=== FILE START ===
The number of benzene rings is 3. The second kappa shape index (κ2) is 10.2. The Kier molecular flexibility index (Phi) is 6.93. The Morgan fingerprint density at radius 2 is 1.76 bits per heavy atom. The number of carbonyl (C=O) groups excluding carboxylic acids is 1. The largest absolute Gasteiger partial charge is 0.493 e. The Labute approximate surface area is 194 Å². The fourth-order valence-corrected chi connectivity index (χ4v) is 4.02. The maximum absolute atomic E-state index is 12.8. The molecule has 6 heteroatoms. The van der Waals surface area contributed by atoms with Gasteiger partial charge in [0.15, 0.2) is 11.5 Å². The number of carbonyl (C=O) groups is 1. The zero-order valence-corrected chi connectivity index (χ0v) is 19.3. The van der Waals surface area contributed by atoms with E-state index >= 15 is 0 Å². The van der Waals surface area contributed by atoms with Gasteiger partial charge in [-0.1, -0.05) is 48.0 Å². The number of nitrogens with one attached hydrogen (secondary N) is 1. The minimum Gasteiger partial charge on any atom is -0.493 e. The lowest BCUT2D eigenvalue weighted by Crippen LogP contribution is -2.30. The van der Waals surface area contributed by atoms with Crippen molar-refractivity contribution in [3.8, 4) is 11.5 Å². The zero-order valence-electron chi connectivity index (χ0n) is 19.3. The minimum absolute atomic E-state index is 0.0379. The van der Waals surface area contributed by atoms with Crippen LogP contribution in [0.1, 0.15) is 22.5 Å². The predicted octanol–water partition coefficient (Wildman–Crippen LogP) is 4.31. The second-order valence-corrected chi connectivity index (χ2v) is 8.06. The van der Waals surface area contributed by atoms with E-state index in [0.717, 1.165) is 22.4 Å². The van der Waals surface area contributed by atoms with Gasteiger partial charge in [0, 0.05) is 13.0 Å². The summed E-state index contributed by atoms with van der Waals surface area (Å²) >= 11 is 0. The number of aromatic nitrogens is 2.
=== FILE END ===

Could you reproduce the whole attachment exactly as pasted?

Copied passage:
The number of benzene rings is 3. The second kappa shape index (κ2) is 10.2. The Kier molecular flexibility index (Phi) is 6.93. The Morgan fingerprint density at radius 2 is 1.76 bits per heavy atom. The number of carbonyl (C=O) groups excluding carboxylic acids is 1. The largest absolute Gasteiger partial charge is 0.493 e. The Labute approximate surface area is 194 Å². The fourth-order valence-corrected chi connectivity index (χ4v) is 4.02. The maximum absolute atomic E-state index is 12.8. The molecule has 6 heteroatoms. The van der Waals surface area contributed by atoms with Gasteiger partial charge in [0.15, 0.2) is 11.5 Å². The number of carbonyl (C=O) groups is 1. The zero-order valence-corrected chi connectivity index (χ0v) is 19.3. The van der Waals surface area contributed by atoms with E-state index >= 15 is 0 Å². The van der Waals surface area contributed by atoms with Gasteiger partial charge in [-0.1, -0.05) is 48.0 Å². The number of nitrogens with one attached hydrogen (secondary N) is 1. The minimum Gasteiger partial charge on any atom is -0.493 e. The lowest BCUT2D eigenvalue weighted by Crippen LogP contribution is -2.30. The van der Waals surface area contributed by atoms with Crippen molar-refractivity contribution in [3.8, 4) is 11.5 Å². The zero-order valence-electron chi connectivity index (χ0n) is 19.3. The minimum absolute atomic E-state index is 0.0379. The van der Waals surface area contributed by atoms with Crippen LogP contribution in [0.1, 0.15) is 22.5 Å². The predicted octanol–water partition coefficient (Wildman–Crippen LogP) is 4.31. The second-order valence-corrected chi connectivity index (χ2v) is 8.06. The van der Waals surface area contributed by atoms with E-state index in [0.717, 1.165) is 22.4 Å². The van der Waals surface area contributed by atoms with Gasteiger partial charge in [0, 0.05) is 13.0 Å². The summed E-state index contributed by atoms with van der Waals surface area (Å²) >= 11 is 0. The number of aromatic nitrogens is 2.